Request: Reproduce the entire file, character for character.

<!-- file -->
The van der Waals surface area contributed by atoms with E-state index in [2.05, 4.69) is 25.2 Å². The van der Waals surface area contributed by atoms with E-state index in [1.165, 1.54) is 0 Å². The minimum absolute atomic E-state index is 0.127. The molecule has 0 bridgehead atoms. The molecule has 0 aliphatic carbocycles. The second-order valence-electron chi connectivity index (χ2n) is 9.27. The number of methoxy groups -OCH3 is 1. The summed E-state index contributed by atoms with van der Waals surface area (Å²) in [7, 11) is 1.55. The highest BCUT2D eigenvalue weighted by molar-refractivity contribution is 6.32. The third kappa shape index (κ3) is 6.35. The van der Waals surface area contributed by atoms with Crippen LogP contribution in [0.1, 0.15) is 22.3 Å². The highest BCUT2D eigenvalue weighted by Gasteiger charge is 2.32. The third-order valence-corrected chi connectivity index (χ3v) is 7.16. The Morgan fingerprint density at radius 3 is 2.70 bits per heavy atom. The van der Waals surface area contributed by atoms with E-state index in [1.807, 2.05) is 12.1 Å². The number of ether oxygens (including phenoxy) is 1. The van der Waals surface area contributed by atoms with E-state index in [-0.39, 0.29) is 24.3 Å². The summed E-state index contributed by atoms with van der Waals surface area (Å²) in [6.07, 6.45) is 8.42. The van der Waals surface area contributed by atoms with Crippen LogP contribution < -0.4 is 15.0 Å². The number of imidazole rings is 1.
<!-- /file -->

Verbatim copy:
The van der Waals surface area contributed by atoms with E-state index in [2.05, 4.69) is 25.2 Å². The van der Waals surface area contributed by atoms with E-state index in [1.165, 1.54) is 0 Å². The minimum absolute atomic E-state index is 0.127. The molecule has 0 bridgehead atoms. The molecule has 0 aliphatic carbocycles. The second-order valence-electron chi connectivity index (χ2n) is 9.27. The number of methoxy groups -OCH3 is 1. The summed E-state index contributed by atoms with van der Waals surface area (Å²) in [7, 11) is 1.55. The highest BCUT2D eigenvalue weighted by molar-refractivity contribution is 6.32. The third kappa shape index (κ3) is 6.35. The van der Waals surface area contributed by atoms with Crippen LogP contribution in [0.1, 0.15) is 22.3 Å². The highest BCUT2D eigenvalue weighted by Gasteiger charge is 2.32. The third-order valence-corrected chi connectivity index (χ3v) is 7.16. The Morgan fingerprint density at radius 3 is 2.70 bits per heavy atom. The van der Waals surface area contributed by atoms with E-state index in [1.807, 2.05) is 12.1 Å². The number of ether oxygens (including phenoxy) is 1. The van der Waals surface area contributed by atoms with E-state index in [-0.39, 0.29) is 24.3 Å². The summed E-state index contributed by atoms with van der Waals surface area (Å²) in [6.07, 6.45) is 8.42. The van der Waals surface area contributed by atoms with Crippen LogP contribution < -0.4 is 15.0 Å². The number of imidazole rings is 1.